Project description:Defensins are the most widespread antimicrobial peptides characterised in insects. These cyclic peptides, 4-6 kDa in size, are folded into ?-helical/?-sheet mixed structures and have a common conserved motif of three intramolecular disulfide bridges with a Cys1-Cys4, Cys2-Cys5 and Cys3-Cys6 connectivity. They have the ability to kill especially Gram-positive bacteria and some fungi, but Gram-negative bacteria are more resistant against them. Among them are the medicinally important compounds lucifensin and lucifensin II, which have recently been identified in the medicinal larvae of the blowflies Lucilia sericata and Lucilia cuprina, respectively. These defensins contribute to wound healing during a procedure known as maggot debridement therapy (MDT) which is routinely used at hospitals worldwide. Here we discuss the decades-long story of the effort to isolate and characterise these two defensins from the bodies of medicinal larvae or from their secretions/excretions. Furthermore, our previous studies showed that the free-range larvae of L. sericata acutely eliminated most of the Gram-positive strains of bacteria and some Gram-negative strains in patients with infected diabetic foot ulcers, but MDT was ineffective during the healing of wounds infected with Pseudomonas sp. and Acinetobacter sp. The bactericidal role of lucifensins secreted into the infected wound by larvae during MDT and its ability to enhance host immunity by functioning as immunomodulator is also discussed.
Project description:In this study, we present entomotoxicological data on the accumulation of cadmium and thallium in a forensically important blowfly, <i>Lucilia sericata</i>, and evaluate the reliability and utility of such information as toxicological evidence for poisoning as a cause of death. We observed that Cd and Tl content in different growing stages of <i>L. sericata</i> (larvae, puparial cases, and adults) was increasing with increasing metal concentration in the feeding substrate, namely metal-enriched liver. However, patterns of accumulation differed between the two metals investigated, showing a linear relationship for Cd and a saturable pattern for Tl. For cadmium, the highest bioaccumulation factor (BAF) was found in the larval stage (in the range of 0.20-0.25), while for thallium, puparial cases accumulated more metal than the other stages tested (BAF in the range of 0.24-0.42). Thallium was also observed to have a negative effect on larval growth, resulting in lower weight and smaller puparial size. With this study, we update the information on the bioaccumulation of cadmium in forensically important blowflies and provide the first report on the bioaccumulation of thallium as well as its developmental impact in blowflies. Specifically, our results suggest that analysis of puparial cases could yield useful information for entomotoxicological investigations. The content of Cd and Tl in larvae, puparial cases, and adults of <i>L. sericata</i> was determined by inductively coupled plasma mass spectrometry (ICP-MS). The validation parameters of the method such as sensitivity, detection limits, quantification limits, precision, and accuracy were evaluated. The method detection limit (MDL) for all types of samples was in the range of 1.6-3.4 ng g<sup>-1</sup> for Cd and 0.034-0.15 ng g<sup>-1</sup> for Tl, and the accuracy of the method was confirmed by a high recovery of metals from certified reference materials (91.3% for Cd and 94.3% for Tl).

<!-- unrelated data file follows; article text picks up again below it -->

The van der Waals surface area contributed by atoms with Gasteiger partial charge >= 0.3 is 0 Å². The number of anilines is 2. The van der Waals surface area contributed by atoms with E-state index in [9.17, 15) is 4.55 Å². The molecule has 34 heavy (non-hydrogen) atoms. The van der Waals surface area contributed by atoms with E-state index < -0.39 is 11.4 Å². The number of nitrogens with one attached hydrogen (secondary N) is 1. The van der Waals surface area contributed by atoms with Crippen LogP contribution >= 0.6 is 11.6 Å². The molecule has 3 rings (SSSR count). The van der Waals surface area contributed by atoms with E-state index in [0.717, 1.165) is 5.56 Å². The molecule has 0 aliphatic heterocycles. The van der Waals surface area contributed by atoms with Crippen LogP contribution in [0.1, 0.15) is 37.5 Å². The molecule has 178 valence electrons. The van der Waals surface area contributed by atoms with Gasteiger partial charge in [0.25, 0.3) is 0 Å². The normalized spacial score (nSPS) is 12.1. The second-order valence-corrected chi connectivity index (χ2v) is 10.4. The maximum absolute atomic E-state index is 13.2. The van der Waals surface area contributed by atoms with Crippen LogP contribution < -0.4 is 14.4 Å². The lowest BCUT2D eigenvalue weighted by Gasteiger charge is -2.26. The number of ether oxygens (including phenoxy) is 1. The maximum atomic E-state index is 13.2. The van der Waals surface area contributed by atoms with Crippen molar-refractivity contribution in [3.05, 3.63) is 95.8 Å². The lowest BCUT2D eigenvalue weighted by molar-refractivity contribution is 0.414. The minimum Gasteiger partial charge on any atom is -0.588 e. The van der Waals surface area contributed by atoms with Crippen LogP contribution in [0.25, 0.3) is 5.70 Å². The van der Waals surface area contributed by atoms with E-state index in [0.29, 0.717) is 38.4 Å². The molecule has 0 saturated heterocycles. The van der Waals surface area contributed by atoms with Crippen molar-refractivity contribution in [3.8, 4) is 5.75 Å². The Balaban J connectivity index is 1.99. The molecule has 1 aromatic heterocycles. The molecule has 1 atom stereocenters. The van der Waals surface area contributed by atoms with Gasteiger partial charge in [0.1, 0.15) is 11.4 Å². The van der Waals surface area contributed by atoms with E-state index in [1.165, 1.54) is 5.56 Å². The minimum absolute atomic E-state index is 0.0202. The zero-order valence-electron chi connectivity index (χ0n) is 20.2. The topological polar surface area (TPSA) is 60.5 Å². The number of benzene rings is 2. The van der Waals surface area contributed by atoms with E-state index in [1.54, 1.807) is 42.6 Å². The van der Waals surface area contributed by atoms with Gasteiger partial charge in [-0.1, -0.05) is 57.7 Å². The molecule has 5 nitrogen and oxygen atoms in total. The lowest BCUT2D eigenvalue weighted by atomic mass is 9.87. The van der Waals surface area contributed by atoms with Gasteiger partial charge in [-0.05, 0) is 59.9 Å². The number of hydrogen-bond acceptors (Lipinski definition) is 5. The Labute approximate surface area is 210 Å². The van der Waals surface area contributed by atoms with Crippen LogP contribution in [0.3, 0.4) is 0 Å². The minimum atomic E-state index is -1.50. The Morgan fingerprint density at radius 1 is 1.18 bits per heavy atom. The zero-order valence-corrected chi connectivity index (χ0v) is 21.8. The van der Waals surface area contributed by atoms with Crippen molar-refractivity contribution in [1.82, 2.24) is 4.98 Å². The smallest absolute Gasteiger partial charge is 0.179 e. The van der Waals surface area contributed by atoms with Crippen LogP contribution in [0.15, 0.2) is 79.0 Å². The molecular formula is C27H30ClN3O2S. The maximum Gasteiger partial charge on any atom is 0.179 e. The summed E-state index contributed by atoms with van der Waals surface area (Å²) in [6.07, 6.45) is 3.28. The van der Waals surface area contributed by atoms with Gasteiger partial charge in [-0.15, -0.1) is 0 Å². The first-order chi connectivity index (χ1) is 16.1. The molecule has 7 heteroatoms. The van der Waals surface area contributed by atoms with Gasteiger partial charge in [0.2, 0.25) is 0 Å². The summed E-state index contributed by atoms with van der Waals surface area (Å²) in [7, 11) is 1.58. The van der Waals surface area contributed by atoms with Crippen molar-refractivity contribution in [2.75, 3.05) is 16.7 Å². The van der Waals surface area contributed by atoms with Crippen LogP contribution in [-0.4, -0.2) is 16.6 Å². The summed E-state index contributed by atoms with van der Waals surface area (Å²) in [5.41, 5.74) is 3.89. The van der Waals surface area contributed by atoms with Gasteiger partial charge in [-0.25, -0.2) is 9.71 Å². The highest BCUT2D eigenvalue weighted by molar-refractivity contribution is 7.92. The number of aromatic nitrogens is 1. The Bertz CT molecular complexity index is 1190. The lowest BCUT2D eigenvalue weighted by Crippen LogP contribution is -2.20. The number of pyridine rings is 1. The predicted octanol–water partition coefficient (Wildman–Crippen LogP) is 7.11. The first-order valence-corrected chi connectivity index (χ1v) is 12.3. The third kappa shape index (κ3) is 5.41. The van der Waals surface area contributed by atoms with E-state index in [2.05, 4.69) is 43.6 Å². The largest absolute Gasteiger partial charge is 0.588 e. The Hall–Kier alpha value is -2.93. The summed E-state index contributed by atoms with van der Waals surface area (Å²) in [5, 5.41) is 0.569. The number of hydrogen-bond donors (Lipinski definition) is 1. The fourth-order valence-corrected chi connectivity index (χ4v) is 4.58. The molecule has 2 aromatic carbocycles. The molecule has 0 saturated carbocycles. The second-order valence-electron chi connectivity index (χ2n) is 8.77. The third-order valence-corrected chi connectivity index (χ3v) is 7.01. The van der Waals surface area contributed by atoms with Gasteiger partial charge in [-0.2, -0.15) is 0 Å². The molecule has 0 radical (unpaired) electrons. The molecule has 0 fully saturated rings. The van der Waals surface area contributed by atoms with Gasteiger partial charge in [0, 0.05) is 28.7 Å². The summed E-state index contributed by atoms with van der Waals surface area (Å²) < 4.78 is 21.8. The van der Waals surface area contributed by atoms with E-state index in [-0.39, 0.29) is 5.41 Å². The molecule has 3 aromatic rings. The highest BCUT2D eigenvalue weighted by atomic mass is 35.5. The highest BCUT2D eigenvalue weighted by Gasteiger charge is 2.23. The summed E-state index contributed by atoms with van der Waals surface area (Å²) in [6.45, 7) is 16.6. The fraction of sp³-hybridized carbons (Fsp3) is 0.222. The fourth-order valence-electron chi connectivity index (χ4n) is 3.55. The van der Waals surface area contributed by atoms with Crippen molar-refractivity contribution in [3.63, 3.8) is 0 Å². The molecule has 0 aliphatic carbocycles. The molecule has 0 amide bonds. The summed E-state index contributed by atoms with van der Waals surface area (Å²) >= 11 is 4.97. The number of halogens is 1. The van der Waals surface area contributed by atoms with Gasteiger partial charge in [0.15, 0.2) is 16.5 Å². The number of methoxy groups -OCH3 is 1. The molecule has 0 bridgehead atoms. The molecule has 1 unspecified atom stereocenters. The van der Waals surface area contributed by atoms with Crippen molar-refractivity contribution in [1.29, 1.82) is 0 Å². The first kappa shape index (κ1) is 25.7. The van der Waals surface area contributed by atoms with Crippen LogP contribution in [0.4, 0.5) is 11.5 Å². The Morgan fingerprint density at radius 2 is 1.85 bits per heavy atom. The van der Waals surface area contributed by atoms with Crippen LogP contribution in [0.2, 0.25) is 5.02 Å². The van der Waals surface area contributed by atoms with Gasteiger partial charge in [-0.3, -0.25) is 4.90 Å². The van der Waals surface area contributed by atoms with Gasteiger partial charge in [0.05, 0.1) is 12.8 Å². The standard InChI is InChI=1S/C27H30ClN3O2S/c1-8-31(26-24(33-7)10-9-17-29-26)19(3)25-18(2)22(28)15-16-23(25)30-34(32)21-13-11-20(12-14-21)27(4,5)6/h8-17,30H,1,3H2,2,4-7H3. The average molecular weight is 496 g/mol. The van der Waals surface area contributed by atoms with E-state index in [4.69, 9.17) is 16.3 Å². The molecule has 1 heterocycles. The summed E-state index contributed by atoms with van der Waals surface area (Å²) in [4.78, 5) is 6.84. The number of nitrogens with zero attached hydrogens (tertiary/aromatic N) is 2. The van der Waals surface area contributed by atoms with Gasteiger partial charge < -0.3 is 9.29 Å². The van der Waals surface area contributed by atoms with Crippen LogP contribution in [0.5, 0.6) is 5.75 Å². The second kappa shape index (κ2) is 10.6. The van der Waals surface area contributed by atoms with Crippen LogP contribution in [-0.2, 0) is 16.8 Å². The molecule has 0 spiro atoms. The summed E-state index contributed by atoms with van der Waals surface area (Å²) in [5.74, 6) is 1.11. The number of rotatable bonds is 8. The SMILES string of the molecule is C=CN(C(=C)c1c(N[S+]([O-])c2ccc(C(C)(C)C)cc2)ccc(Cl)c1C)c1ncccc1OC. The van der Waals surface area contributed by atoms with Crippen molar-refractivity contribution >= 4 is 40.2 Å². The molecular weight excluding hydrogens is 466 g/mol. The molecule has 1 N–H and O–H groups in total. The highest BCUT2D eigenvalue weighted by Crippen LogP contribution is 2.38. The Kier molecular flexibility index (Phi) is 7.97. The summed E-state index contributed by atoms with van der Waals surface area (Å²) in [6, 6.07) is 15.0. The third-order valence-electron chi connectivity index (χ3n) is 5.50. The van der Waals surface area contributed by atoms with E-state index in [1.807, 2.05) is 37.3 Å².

Project description:Necrophagous Calliphoridae breed in vertebrate carrion. Their larvae aggregate and form large masses of individuals. These aggregated larvae can reach adulthood faster than scattered larvae, increasing their chances of survival. Furthermore, the gathering of larvae of different species suggests possible interspecific aggregation vectors. In this context, the effect of larval ground-left cues on larvae of Calliphora vomitoria and Lucilia sericata was studied. We used video tracking to follow larvae placed in binary choice tests. We observed (1) a preference of both species for a side marked by conspecific or heterospecific larvae compared to an unmarked side, (2) a preference of L. sericata larvae for a conspecific-marked side compared to a heterospecific-marked side but only at high concentration of cues and (3) a preference of both species for the side marked by the greater number of larvae. These results demonstrate that larvae leave a mark locally which is retentive, has an interspecific range, has an effect proportional to its intensity and whose strength varies depending on the emitting species. According to the self-organization theory, this mark could enhance larval gathering and promote interspecific aggregations. While not yet demonstrated, an interspecific Allee effect could explain the interspecific association of necrophagous calliphorid larvae.